Roasted Baby Beets
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River Cottage Veg: 200 Inspired Vegetable Recipes 40% off! A comprehensive collection of 200+ recipes that embrace vegetarian cuisine as the centerpiece of a meal, from the leading food authority behind the critically acclaimed River Cottage series.
Notorious carnivore Hugh Fearnley-Whittingstall goes vegetarian in his latest cookbook, an inventive offering of more than 200 vegetarian recipes, with more than 60 vegan recipes. Having undergone a revolution in his personal eating habits, Fearnley-Whittingstall is now passionate about sharing the joys of vegetable-centric food with recipes such as Kale and Mushroom Lasagna; Herby, Peanutty, Noodly Salad; and Winter Stir-Fry with Chinese Five-Spice. There are handy weeknight one-pot meals as well as a chapter of meze and tapas dishes to mix and match. Fearnley-Whittingstall's genuine love of vegetables, bolstered by the River Cottage authority and lavishly illustrated more...
An Excerpt from the Introduction by Hugh Fearnley-Whittingstall:
This is a vegetable cookbook. Whether or not it’s a vegetarian cookbook depends perhaps on your point of view and your food politics. It’s not written by a vegetarian, or with the intention of persuading you or anyone else to become a vegetarian. But in the sense that not one of the recipes here contains a scrap of meat or fish, then it is indeed quite strictly vegetarian. I certainly hope that many vegetarians will buy it, use it, and enjoy it.
And it is also, I would like to think, evangelical. Call me power-crazed, but I’m trying to change your life here. The object of the exercise is, unambiguously, to persuade you to eat more vegetables. Many more vegetables. Perhaps even to make veg the mainstay of your daily cooking. And therefore, by implication, to eat less meat, maybe a lot less meat, and maybe a bit less fish, too. Why? We need to eat more vegetables and less flesh because vegetables are the foods that do us the most good and our planet the least harm. Do I need to spell out in detail the arguments to support that assertion? Is there anyone who seriously doubts it to be true? Just ask yourself if you, or anyone you know, might be in danger of eating too many vegetables. Or if you think the world might be a better, cleaner, greener place with a few more factory chicken or pig farms or intensive cattle feedlots scattered about the countryside. Surely it’s close to being a no-brainer.
So, to be absolutely clear, all the recipes that follow are suitable for vegetarians. Since I have used dairy products and eggs, they are not all appropriate for vegans. But over a third of them are (those marked), and another third easily could be if suitable substitutes for butter and milk were used. If you’re a vegan, you’ll know what to do.
I can certainly appreciate that if you’ve used my books, you may be feeling a bit baffled to be holding in your hand a near-as-damn-it vegetarian cookbook written by that notorious carnivore Hugh Fearnley-Whittingstall. But if you know my work a little more intimately, if you’ve probed and dabbled beyond the recipes and into the more discursive text, this should come as no great surprise--I’ve visited this territory before. Only now I’m at the vegetable end of the meat argument, and it’s a very refreshing place to be...
...So here you are: more than two hundred River Cottage veg recipes. And for those who just love to get on and cook, here’s the best bit: the philosophizing and moralizing is done. I’m climbing down off my soapbox. Because this is not a book of caveats and cautions. It’s not an argumentative case for not eating something bad, or rare, or threatened. In fact, it’s not a book about problems at all. Quite the opposite: it’s full of solutions. And the main solution is, quite simply, to eat more vegetables!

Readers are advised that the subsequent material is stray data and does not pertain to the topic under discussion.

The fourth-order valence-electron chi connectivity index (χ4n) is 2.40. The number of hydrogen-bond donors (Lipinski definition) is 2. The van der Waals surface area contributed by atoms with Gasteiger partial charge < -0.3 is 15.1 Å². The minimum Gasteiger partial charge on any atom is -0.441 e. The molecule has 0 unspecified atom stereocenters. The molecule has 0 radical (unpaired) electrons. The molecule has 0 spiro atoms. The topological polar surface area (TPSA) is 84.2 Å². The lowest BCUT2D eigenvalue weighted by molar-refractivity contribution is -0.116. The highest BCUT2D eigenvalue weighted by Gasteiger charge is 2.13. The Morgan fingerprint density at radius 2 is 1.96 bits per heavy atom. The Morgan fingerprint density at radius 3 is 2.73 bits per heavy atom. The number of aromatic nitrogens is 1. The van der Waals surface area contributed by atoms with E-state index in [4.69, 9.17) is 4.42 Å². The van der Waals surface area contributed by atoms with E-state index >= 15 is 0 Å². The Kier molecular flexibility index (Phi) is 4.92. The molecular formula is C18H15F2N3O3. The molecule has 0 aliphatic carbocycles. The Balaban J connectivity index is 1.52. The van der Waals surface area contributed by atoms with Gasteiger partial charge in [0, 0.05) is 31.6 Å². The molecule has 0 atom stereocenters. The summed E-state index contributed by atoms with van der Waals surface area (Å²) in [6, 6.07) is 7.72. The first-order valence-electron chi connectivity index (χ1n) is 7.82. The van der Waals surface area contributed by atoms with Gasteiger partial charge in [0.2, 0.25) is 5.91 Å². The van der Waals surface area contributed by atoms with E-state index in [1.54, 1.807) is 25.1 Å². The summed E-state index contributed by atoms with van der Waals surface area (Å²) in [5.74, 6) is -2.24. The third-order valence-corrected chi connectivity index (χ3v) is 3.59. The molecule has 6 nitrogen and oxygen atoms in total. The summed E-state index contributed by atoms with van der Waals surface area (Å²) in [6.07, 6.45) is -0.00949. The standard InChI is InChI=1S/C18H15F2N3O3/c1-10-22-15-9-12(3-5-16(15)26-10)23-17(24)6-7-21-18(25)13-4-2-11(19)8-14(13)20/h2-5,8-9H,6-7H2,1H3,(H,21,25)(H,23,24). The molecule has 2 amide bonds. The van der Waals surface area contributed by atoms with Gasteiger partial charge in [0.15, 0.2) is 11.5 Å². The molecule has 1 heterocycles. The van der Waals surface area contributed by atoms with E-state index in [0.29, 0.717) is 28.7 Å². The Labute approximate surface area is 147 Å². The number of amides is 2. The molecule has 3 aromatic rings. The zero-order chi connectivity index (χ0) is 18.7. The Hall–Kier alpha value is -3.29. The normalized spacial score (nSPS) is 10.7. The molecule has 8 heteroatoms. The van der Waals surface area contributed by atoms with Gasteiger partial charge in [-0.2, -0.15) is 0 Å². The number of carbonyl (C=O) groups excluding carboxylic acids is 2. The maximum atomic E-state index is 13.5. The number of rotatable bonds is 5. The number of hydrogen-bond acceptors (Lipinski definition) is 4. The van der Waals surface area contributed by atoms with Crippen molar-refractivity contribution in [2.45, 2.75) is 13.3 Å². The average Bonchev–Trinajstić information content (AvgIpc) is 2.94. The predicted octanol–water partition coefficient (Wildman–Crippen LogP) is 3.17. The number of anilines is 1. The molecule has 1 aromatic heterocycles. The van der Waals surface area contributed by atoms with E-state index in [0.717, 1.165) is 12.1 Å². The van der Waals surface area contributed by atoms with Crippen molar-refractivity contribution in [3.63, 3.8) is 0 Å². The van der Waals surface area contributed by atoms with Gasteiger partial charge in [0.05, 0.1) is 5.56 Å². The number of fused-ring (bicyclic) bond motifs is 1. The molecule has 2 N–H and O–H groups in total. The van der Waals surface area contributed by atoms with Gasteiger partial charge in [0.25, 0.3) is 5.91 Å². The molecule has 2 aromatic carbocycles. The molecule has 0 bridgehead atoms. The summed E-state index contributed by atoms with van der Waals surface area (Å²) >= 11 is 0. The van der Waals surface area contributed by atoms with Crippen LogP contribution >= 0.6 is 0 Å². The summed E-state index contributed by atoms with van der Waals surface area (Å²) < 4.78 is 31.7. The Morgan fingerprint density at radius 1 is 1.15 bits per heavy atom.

HONEY-ROASTED CHERRY TOMATOES
1 pound / 500g cherry tomatoes
2 garlic cloves
1 tablespoon clear honey
3 tablespoons olive oil
Flaky sea salt and freshly ground black pepper
Preheat the oven to 375°F/190°C. Lightly oil a roasting pan. Halve the tomatoes and place them, cut side up, in the dish. They should fit snugly with little or no space between them.
Crush the garlic with a pinch of salt, then beat it with the honey, olive oil, and a good grinding of pepper. Spoon this sticky, garlicky mixture over the cherry tomatoes. Roast for about 30 minutes, until golden, juicy, and bubbling.
Copyright © 2013 by Hugh Fearnley-Whittingstall. Photographs copyright © 2011 by Simon Wheeler. Reprinted from River Cottage Veg with permission from
Ten Speed Press-Celestial Arts, a division of Random House.
Hugh Fearnley-Whittingstall is an award-winning British writer, broadcaster, and food campaigner with an uncompromising commitment to seasonal, ethically produced food. He has been presenting programs for Channel Four in the UK for over fifteen years, and this is the seventh River Cottage book he has
written. His previous work includes The River Cottage Cookbook, for which he won the Glenfiddich Trophy and the Andre Simon Award; The River Cottage
Meat Book, which won the Andre Simon Award and the 2008 James Beard Cookbook of the Year Award; The River Cottage Fish Book, which also won the Andre Simon Award; The River Cottage Family Cookbook, which was the
Guild of Food Writers Cookery Book of the Year; and River Cottage Every Day. He also writes a weekly recipe column for the Guardian. Hugh and his family live in Devon, not far from River Cottage HQ, where Hugh and his team teach
and host events that celebrate their enthusiasm for local, seasonal produce.
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